Something is rotten in the superstate of Europe. Five years after the British voted to leave the European Union and after more than a year of pandemic, Europeans are more disillusioned than ever. They do not trust the EU to protect life, still less to preserve liberty or the pursuit of happiness. Europe, once a synonym for progress and civilisation, has become a source of frustration and cynicism. If the project of political and economic unification is still moving forward, it is motivated less by enthusiasm than inertia. An opinion poll for the European Council on Foreign Relations (ECFR) paints a picture of acute exasperation, especially in the most powerful member states. In Germany, a large majority (59 per cent) believe that they can only rely on their own country to help recover from the Covid crisis. Just 14 per cent of Germans had any expectations of EU institutions.
The European Commission, having elbowed aside national governments, was culpably slow to provide adequate supplies of vaccines for its peoples. The vaccination rollout began later, has taken longer, and has resulted in lower rates of inoculation than in either North America or the UK. At the time of writing, more than 740,000 EU citizens have died of Covid: slightly fewer than the United States in proportion to population, but still a shocking total. This display of bureaucratic incompetence over a matter of life and death has been the greatest single failure in the history of the European Union. The worst of it is that those responsible are unelected. Donald Trump paid a price at the ballot box for his handling of the pandemic. Leaders of European nation-states may do the same. But the President of the European Commission, Ursula von der Leyen, and her fellow Commissioners will remain in office for the foreseeable future. They cannot be held to account.
The Unsettled States of Europe
The Covid crisis exacerbated a simmering discontent that has been growing for years. The Europeans are disillusioned by their closest allies, the US and the UK. In the same poll mentioned above, there was no EU country surveyed with a majority who saw either country as “an ally — a country that shares our interests and values.” Most saw the Americans and British rather as “necessary partners” with whom the EU must “strategically cooperate.” This wariness, not to say distrust, of the two nations that played the biggest role in protecting Europe during two world wars and the Cold War doubtless reflects recent experience, dominated by Trump and Brexit. Europeans consider themselves more sophisticated, more progressive, and more reliable than “the Anglo-Saxons.”
But Europeans are also what the Scottish poet Robert Burns called “timorous beasties.” They still rely on the US for their defence and security. They are no longer oblivious of the inexorable expansion of Chinese power and the challenges posed by a resurgent Russia. At the recent G7 summit in Cornwall, a flimsy attempt was made to paper over the cracks in the facade of the West. In his first venture abroad since his inauguration six months ago, President Biden gave Europe priority over the Pacific. This was evidently appreciated by friend and foe, the latter represented by Vladimir Putin. Biden’s description of the Russian as “a killer” had evidently been taken by the former KGB operative as a compliment.
No EU leader would dare to use such language about Putin. On the contrary: Germany has just rendered itself even more dependent on Russian energy, thanks to the new Nord Stream 2 gas pipeline. The German Chancellor, Angela Merkel, is quick to condemn Russian aggression towards its neighbours, but conveniently forgot about their interests when she backed a project that bypasses Ukraine, Putin’s principal victim. Her heir apparent, Armin Laschet, is such a Russophile that he doesn’t bother with virtue-signalling: he even questioned the Kremlin’s responsibility for the 2018 Novichok poisonings in Salisbury. From the obsequious attitude of most German politicians towards Russia, you would never guess that the power relationship is actually reversed: Germany is Russia’s biggest trading partner and its economy is well over twice as big. German leaders are equally nervous of letting human rights spoil their “partnership” with China. Realpolitik in the land of Bismarck no longer means blood and iron, but rather milk and water.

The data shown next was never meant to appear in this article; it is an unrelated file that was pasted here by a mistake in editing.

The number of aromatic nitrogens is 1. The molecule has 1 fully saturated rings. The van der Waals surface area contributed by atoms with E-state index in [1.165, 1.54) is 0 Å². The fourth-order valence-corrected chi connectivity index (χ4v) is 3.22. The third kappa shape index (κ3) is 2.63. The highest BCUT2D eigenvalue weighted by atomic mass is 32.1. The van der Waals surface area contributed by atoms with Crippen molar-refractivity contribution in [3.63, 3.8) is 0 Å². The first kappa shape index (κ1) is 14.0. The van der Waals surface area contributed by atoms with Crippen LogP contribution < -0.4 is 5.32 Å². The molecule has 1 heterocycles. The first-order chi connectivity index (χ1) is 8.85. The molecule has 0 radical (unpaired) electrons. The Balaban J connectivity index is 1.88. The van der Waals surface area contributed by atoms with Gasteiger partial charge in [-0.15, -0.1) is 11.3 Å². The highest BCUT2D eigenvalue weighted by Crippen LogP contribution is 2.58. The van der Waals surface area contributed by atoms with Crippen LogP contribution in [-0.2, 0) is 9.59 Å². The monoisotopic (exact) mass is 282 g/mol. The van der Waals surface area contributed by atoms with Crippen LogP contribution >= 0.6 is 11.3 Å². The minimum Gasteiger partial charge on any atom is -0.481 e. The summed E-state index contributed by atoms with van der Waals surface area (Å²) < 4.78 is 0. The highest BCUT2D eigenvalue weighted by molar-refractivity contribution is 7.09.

France, Germany’s perpetual rival for the EU’s leadership, has a different problem: the gap between the grandiosity of public display and the misère of private life. As one of the “yellow vest” protestors who brought the country to a standstill a few years ago put it: “The President talks about the end of the planet but we worry about getting to the end of the week.” Just as Emmanuel Macron was celebrating the bicentennial anniversary of the death of Napoleon Bonaparte, it emerged that his own army was in a mutinous mood. Thousands of officers, active as well as reservists, have signed protests about what they see as the Government’s failure to deal with the Islamist threat to French values and traditions. The Chief of Defence Staff has resigned and a purge of troublemakers has begun, but national and military morale have been undermined.
Last February, Italy repeated its experiment of appointing a technocrat as Prime Minister, in this case the former head of the European Central Bank, Mario Draghi. So far, his “government of national unity” has held together, but this unelected EU bureaucrat has no party and no popular constituency. As the immediate crisis recedes, Draghi will find it hard to hold together his ragtag coalition of socialists, populists, and nationalists—especially if a threatened new wave of migrants arrives from North Africa.
In Central Europe, meanwhile, a full-scale revolt against the EU is brewing. The socially conservative, nationalist governments of Poland and Hungary are threatened with sanctions by Brussels for their defiance of “rule of law” treaty obligations and refusal to accept Muslim immigrants. The most recalcitrant (and also popular) of the rebels, the Hungarian Prime Minister Viktor Orban, marked the end of Soviet rule three decades ago by urging “democrats with a national mindset . . . to take up the fight against those who wish to create a European empire.” Other former Communist member states are watching to see how these conflicts play out.